The Volkswagen diesel emissions scandal affair is unprecedented, owing to the apparent deceit involved to ‘cheat’ the emissions testing.
Chief executive Martin Winterkorn having to step down is not the right answer though (in my opinion), because the market could potentially rather gauge the result of this on his response, rather than on the fact that it happened in the first place.
I would not expect the CEO would have known directly about this device, and it is likely to implicate a small number of product managers related to specific models or engines; the media release given indeed specified that Winterkorn did not yet have all the facts.
But I’m sure it will not be long before he does, and this is how the market and public should react – to the measures set out to recover from this.
We have seen several different vehicle manufacturers with high profile recalls due to safety concerns over the last few years, and whilst this affair is slightly different, they were all somehow gauged on the response that these companies had taken for those.
This should be the case with VW as well.
Potentially the biggest damage this revelation might have, certainly in the US market, where people are buying the vehicles based on the environmental credentials, is the consumers’ trust in the VW brand and diesel models in general from all companies.
If these environmental credentials turn out to not be the case and the consumer realises he has been deceived, this might cause an issue, as those customers will then not go and buy another VW brand vehicle, and expect to be compensated somehow.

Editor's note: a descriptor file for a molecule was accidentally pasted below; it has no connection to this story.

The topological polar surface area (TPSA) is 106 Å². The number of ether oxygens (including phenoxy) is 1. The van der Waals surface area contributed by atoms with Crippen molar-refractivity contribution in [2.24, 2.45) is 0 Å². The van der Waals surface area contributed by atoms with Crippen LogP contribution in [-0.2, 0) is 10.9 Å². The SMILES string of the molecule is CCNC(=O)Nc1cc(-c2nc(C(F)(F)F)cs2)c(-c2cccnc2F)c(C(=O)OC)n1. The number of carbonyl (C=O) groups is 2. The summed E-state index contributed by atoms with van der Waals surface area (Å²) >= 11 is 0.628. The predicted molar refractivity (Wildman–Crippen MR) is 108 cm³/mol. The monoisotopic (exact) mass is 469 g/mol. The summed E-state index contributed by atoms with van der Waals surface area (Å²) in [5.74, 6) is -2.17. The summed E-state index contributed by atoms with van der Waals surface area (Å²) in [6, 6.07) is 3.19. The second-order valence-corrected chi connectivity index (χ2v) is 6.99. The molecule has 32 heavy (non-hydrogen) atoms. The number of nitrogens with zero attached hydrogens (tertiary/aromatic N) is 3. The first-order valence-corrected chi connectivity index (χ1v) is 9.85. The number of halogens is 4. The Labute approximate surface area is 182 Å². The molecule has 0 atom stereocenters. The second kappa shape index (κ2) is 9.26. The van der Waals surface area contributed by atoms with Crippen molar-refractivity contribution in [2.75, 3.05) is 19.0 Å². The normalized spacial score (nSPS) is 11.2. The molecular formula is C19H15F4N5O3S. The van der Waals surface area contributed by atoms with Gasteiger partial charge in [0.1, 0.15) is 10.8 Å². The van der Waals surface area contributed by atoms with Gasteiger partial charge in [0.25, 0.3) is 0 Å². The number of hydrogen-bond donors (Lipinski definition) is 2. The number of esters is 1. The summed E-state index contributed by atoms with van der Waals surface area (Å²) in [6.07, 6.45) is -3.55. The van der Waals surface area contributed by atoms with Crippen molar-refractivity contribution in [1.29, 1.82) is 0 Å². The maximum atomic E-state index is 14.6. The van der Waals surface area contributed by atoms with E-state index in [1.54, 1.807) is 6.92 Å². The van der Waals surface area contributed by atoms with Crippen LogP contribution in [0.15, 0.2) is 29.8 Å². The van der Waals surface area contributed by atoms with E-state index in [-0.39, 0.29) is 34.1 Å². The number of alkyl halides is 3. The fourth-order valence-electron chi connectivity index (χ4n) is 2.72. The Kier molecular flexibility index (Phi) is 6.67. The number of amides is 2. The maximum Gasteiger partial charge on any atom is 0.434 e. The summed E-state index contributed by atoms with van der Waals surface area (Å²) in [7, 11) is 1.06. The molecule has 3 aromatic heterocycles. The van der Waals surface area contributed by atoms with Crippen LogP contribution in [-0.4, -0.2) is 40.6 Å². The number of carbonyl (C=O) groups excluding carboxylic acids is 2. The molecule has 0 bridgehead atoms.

However, the focus will rather have to be on the scale: is this only a US problem?
Earlier on yesterday it was reported that half a million vehicles could be affected; now this number has increased to 11 million vehicles.
If it is a US response, it is going to be very different versus a global response.
Undoubtedly the whole affair is going to have impacts and repercussions far beyond just VW.
We are already seeing people in South Korea, France, the UK, starting to question the emissions testing standards.
And this is half of the issue here.
There is no global standard regarding emissions testing: the fact that it can be different up to 2.5 times as many NOx pollutants that can be allowed in Europe and in UK versus the US and then further differences on CO2 emissions make it tougher for global vehicle manufacturers to comply.
That doesn’t make it acceptable, but does explain part of the problem the manufacturers are facing.
So the first question is: will we see more standards on a global level, which is going to have repercussions on all OEMs, while the second one is longer term: is diesel really the right powertrain we want to produce and want to prioritise through our vehicle manufacturers of the future?
> Author: Frost & Sullivan principal consultant Martyn Briggs (pictured)